9/9 Well, here I am at the Ikaho onsen, (hot springs) and the past two days have been a lot of fun. Before this we went to the "Bokujo Green Farms" where I was treated to a recreation of an old west town, complete with Indian teepees, and the always exciting duck races accompanied with banjo music! The weird thing was, at this place that's totally for kids, the entire family had a great time. I found this completely baffling and unexplainable, so I won't even try . . .
Well, we sit down at this table in the hot springs hotel restaurant, and have about 20 different kinds of sashimi (raw fish) in front of EACH of us, none of which looked like a kind I would want to eat. But, knowing how expensive sashimi is, and how I figured they were trying to give me a big treat, I knew I couldn't just leave it there, so I plunged right in. Then they brought out a bunch of food to cook over the fire, and everything was going fine until the fish, which was literally still a fish. Not cut open, fresh out of the water, probably, with a skewer through his mouth and little beady eyes looking up at me. It nearly killed me to do it, but I stuck him in the fire and cooked the poor thing. Of course, it didn't make me feel any better when everyone in the family took their 'skewer-o-fish' and started screaming "Molly-san—TASUKETE!" (Help me out!)
(a day later)
After about a week and a half living with the Saitos, things are getting to be really comfortable. We joke around a lot (like at dinner last night), which is fun, and even something as seemingly minor as a gentle touch on the arm has come to generate a feeling of warmth amongst us. I think it's truly amazing how little time it has taken for things here to become so settled . . .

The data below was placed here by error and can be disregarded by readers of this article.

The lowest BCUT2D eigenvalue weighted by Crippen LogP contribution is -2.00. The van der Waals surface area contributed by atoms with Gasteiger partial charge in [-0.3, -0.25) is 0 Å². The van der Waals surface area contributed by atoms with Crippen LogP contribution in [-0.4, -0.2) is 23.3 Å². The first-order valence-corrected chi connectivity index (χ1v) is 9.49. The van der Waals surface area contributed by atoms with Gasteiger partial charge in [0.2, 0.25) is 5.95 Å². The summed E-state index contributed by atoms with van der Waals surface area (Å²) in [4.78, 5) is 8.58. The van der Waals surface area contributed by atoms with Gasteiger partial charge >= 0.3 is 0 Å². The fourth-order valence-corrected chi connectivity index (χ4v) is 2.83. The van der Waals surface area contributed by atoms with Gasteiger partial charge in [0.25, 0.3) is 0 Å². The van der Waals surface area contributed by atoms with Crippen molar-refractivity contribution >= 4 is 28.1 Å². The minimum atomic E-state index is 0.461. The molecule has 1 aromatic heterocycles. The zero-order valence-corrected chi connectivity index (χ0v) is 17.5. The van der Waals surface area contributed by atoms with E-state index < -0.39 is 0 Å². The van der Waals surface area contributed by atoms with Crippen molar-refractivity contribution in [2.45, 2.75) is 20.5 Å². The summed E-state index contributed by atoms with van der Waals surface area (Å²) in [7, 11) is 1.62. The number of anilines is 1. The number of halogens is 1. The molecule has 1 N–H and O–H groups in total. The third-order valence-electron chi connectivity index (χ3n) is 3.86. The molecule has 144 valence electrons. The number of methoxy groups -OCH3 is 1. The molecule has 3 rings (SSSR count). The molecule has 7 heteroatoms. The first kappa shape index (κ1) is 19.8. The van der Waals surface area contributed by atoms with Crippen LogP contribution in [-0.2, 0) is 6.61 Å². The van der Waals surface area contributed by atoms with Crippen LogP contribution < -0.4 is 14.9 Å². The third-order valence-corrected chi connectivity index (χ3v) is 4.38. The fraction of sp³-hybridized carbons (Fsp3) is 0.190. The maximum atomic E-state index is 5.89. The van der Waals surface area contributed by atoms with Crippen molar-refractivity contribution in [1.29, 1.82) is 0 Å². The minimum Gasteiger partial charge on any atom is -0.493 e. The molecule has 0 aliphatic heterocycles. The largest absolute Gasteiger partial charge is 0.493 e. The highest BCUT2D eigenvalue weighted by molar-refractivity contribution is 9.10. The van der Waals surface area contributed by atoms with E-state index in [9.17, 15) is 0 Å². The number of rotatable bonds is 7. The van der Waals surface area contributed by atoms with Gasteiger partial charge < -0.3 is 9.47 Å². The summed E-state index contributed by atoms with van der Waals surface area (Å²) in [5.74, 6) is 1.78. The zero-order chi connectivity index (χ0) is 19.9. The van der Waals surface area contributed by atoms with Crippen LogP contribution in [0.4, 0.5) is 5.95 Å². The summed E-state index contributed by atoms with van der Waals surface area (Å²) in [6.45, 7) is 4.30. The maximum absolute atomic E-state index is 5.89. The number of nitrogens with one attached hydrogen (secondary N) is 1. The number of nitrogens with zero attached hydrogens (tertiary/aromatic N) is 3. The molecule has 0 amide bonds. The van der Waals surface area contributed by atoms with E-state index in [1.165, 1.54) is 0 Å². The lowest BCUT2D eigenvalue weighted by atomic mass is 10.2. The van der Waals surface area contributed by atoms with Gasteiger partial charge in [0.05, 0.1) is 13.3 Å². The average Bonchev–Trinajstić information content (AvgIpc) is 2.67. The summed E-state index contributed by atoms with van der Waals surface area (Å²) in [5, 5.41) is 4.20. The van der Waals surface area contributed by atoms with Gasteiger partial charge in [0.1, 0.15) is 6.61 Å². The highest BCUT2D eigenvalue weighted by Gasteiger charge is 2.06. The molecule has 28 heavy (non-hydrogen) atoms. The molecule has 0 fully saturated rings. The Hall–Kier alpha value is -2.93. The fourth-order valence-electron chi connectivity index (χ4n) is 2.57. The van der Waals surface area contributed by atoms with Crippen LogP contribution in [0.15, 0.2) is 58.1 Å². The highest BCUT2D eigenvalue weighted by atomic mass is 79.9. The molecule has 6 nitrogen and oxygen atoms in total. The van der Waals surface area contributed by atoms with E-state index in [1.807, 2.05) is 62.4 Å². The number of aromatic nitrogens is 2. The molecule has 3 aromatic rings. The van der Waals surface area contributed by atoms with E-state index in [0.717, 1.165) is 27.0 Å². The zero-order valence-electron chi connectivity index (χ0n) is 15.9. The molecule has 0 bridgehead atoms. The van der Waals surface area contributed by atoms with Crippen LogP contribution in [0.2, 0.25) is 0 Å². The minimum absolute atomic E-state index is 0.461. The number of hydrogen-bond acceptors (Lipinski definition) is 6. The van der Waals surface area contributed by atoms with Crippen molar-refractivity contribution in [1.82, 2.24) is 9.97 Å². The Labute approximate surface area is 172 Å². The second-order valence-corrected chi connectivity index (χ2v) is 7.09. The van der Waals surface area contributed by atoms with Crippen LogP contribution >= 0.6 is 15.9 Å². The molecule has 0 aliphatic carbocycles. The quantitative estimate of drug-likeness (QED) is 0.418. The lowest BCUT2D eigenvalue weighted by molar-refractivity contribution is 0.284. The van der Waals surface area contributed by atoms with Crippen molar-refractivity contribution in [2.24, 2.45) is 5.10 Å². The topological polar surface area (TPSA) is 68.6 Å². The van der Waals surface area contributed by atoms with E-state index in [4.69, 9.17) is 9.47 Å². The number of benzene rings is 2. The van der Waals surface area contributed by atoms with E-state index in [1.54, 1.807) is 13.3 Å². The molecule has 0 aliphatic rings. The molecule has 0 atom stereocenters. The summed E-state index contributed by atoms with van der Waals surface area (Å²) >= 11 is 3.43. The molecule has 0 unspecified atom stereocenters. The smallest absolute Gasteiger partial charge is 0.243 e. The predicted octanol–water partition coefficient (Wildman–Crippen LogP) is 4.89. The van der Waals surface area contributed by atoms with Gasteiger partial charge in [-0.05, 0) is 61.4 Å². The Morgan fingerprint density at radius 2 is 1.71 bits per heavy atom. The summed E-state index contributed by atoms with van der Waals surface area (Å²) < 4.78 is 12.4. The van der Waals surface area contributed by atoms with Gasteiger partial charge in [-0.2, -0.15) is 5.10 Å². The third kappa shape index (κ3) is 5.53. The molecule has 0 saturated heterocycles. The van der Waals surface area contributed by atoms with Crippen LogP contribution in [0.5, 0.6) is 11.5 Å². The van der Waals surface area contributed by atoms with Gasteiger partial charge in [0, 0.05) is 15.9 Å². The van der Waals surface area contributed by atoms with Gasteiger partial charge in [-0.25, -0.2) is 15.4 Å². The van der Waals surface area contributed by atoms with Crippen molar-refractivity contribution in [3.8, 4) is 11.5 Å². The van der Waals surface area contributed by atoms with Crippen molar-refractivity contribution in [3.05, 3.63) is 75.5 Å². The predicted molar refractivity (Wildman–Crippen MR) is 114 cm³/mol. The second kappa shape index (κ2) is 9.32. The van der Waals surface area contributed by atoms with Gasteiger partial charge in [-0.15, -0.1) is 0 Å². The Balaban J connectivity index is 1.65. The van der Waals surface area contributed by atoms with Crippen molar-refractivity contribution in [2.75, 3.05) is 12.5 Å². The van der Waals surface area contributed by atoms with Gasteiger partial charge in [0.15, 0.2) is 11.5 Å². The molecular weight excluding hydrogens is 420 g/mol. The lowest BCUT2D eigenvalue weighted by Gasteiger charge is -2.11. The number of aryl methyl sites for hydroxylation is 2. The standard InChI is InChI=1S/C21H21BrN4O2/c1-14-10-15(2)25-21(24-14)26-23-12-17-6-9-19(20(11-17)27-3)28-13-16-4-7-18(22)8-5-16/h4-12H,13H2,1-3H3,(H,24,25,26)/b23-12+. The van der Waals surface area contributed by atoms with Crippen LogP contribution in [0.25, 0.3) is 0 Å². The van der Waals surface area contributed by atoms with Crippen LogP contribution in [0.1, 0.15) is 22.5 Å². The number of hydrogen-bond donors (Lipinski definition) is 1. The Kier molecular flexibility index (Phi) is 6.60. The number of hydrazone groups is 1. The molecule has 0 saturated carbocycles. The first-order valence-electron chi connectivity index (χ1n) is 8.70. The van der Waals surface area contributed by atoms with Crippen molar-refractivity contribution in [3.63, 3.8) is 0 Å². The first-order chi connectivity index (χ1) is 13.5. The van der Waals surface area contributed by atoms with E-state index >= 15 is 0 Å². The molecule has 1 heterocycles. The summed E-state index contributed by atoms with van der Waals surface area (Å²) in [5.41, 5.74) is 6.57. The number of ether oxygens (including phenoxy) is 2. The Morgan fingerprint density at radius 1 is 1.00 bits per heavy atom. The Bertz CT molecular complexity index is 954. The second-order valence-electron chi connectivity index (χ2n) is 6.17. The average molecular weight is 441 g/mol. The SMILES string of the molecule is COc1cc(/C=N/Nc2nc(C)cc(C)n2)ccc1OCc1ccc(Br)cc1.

(about 2 weeks later) Okaasan had told me this morning that she would be at the hospital tonight and that Masako would be working, so it would just be me and otoosan. When I got home, I saw that okaasan had left all the food for dinner out on the stove and kitchen counters. So, when otoosan came home and went to his room to change, I started setting the table, cooking, etc. I, in effect, became okaasan. Otoosan grabbed his beer and sake and sat down, while I got everything ready and served him. It felt really weird, though, because it was almost as if I had become Japanese—I was so happy to have the chance to do everything for him that I didn't even mind that I was starving and hadn't eaten yet either.